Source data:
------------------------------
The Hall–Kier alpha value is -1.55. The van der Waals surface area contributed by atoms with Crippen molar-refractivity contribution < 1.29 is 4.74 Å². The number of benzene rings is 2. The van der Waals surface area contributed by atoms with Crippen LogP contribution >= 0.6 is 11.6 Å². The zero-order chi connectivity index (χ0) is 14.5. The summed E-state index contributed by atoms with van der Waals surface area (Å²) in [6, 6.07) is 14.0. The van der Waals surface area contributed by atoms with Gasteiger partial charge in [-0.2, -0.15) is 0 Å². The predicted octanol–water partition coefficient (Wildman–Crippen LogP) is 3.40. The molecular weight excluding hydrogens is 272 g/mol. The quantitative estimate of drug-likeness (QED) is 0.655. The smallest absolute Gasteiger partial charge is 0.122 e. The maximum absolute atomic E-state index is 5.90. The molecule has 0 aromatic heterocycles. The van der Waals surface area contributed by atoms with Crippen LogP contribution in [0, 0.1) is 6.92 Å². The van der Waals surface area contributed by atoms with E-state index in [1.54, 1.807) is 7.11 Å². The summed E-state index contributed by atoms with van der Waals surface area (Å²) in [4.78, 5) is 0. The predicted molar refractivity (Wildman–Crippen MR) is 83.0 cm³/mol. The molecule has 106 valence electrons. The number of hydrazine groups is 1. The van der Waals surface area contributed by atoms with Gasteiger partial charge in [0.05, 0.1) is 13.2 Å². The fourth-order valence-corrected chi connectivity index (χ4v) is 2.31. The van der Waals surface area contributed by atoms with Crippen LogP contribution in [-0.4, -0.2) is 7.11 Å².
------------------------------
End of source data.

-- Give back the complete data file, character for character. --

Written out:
The Hall–Kier alpha value is -1.55. The van der Waals surface area contributed by atoms with Crippen molar-refractivity contribution < 1.29 is 4.74 Å². The number of benzene rings is 2. The van der Waals surface area contributed by atoms with Crippen LogP contribution >= 0.6 is 11.6 Å². The zero-order chi connectivity index (χ0) is 14.5. The summed E-state index contributed by atoms with van der Waals surface area (Å²) in [6, 6.07) is 14.0. The van der Waals surface area contributed by atoms with Gasteiger partial charge in [-0.2, -0.15) is 0 Å². The predicted octanol–water partition coefficient (Wildman–Crippen LogP) is 3.40. The molecular weight excluding hydrogens is 272 g/mol. The quantitative estimate of drug-likeness (QED) is 0.655. The smallest absolute Gasteiger partial charge is 0.122 e. The maximum absolute atomic E-state index is 5.90. The molecule has 0 aromatic heterocycles. The van der Waals surface area contributed by atoms with Crippen LogP contribution in [0, 0.1) is 6.92 Å². The van der Waals surface area contributed by atoms with E-state index in [1.54, 1.807) is 7.11 Å². The summed E-state index contributed by atoms with van der Waals surface area (Å²) in [4.78, 5) is 0. The predicted molar refractivity (Wildman–Crippen MR) is 83.0 cm³/mol. The molecule has 106 valence electrons. The number of hydrazine groups is 1. The van der Waals surface area contributed by atoms with Gasteiger partial charge in [0.05, 0.1) is 13.2 Å². The fourth-order valence-corrected chi connectivity index (χ4v) is 2.31. The van der Waals surface area contributed by atoms with Crippen LogP contribution in [-0.4, -0.2) is 7.11 Å².